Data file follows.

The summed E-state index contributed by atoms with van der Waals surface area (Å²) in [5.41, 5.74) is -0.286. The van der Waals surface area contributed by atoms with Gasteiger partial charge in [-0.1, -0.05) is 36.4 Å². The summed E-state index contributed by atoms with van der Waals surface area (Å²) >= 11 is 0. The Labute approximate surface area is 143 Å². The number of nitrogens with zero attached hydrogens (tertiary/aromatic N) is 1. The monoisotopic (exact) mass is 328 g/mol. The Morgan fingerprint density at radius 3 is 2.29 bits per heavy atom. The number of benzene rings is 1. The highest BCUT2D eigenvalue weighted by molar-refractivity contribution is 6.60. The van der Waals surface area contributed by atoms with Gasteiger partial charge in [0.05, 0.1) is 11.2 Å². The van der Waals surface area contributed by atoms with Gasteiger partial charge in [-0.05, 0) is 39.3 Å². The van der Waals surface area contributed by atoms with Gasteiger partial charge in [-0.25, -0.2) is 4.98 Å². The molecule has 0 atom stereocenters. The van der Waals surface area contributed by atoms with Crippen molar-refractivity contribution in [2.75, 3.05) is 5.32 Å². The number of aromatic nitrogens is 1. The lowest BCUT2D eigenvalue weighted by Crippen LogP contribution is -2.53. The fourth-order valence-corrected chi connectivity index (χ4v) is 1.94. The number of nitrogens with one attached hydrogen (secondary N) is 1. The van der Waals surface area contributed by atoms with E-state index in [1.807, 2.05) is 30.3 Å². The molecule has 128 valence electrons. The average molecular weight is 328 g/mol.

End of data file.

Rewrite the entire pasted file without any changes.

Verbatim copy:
The summed E-state index contributed by atoms with van der Waals surface area (Å²) in [5.41, 5.74) is -0.286. The van der Waals surface area contributed by atoms with Gasteiger partial charge in [-0.1, -0.05) is 36.4 Å². The summed E-state index contributed by atoms with van der Waals surface area (Å²) >= 11 is 0. The Labute approximate surface area is 143 Å². The number of nitrogens with zero attached hydrogens (tertiary/aromatic N) is 1. The monoisotopic (exact) mass is 328 g/mol. The Morgan fingerprint density at radius 3 is 2.29 bits per heavy atom. The number of benzene rings is 1. The highest BCUT2D eigenvalue weighted by molar-refractivity contribution is 6.60. The van der Waals surface area contributed by atoms with Gasteiger partial charge in [0.05, 0.1) is 11.2 Å². The van der Waals surface area contributed by atoms with Gasteiger partial charge in [-0.05, 0) is 39.3 Å². The van der Waals surface area contributed by atoms with Gasteiger partial charge in [-0.25, -0.2) is 4.98 Å². The molecule has 0 atom stereocenters. The van der Waals surface area contributed by atoms with Crippen molar-refractivity contribution in [2.75, 3.05) is 5.32 Å². The number of aromatic nitrogens is 1. The lowest BCUT2D eigenvalue weighted by Crippen LogP contribution is -2.53. The fourth-order valence-corrected chi connectivity index (χ4v) is 1.94. The number of nitrogens with one attached hydrogen (secondary N) is 1. The van der Waals surface area contributed by atoms with E-state index in [1.807, 2.05) is 30.3 Å². The molecule has 128 valence electrons. The average molecular weight is 328 g/mol.